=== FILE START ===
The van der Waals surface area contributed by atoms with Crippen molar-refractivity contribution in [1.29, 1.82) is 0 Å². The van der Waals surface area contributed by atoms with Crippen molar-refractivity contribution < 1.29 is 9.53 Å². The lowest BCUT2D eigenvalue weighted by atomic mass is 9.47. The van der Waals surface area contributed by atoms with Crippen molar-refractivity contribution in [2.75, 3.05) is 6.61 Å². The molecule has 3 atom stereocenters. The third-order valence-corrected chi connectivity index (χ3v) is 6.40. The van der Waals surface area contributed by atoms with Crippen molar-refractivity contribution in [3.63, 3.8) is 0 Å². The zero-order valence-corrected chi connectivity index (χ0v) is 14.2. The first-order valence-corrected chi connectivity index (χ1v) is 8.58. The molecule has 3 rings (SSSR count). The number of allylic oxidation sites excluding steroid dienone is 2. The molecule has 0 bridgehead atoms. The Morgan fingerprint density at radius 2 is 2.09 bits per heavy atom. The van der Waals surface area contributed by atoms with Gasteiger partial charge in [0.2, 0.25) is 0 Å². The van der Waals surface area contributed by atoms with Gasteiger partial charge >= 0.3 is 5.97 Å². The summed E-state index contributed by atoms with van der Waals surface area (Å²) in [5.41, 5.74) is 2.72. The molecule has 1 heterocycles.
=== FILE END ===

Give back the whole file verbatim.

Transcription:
The van der Waals surface area contributed by atoms with Crippen molar-refractivity contribution in [1.29, 1.82) is 0 Å². The van der Waals surface area contributed by atoms with Crippen molar-refractivity contribution < 1.29 is 9.53 Å². The lowest BCUT2D eigenvalue weighted by atomic mass is 9.47. The van der Waals surface area contributed by atoms with Crippen molar-refractivity contribution in [2.75, 3.05) is 6.61 Å². The molecule has 3 atom stereocenters. The third-order valence-corrected chi connectivity index (χ3v) is 6.40. The van der Waals surface area contributed by atoms with Crippen molar-refractivity contribution in [3.63, 3.8) is 0 Å². The zero-order valence-corrected chi connectivity index (χ0v) is 14.2. The first-order valence-corrected chi connectivity index (χ1v) is 8.58. The molecule has 3 rings (SSSR count). The number of allylic oxidation sites excluding steroid dienone is 2. The molecule has 0 bridgehead atoms. The Morgan fingerprint density at radius 2 is 2.09 bits per heavy atom. The van der Waals surface area contributed by atoms with Gasteiger partial charge in [0.2, 0.25) is 0 Å². The van der Waals surface area contributed by atoms with Gasteiger partial charge >= 0.3 is 5.97 Å². The summed E-state index contributed by atoms with van der Waals surface area (Å²) in [5.41, 5.74) is 2.72. The molecule has 1 heterocycles.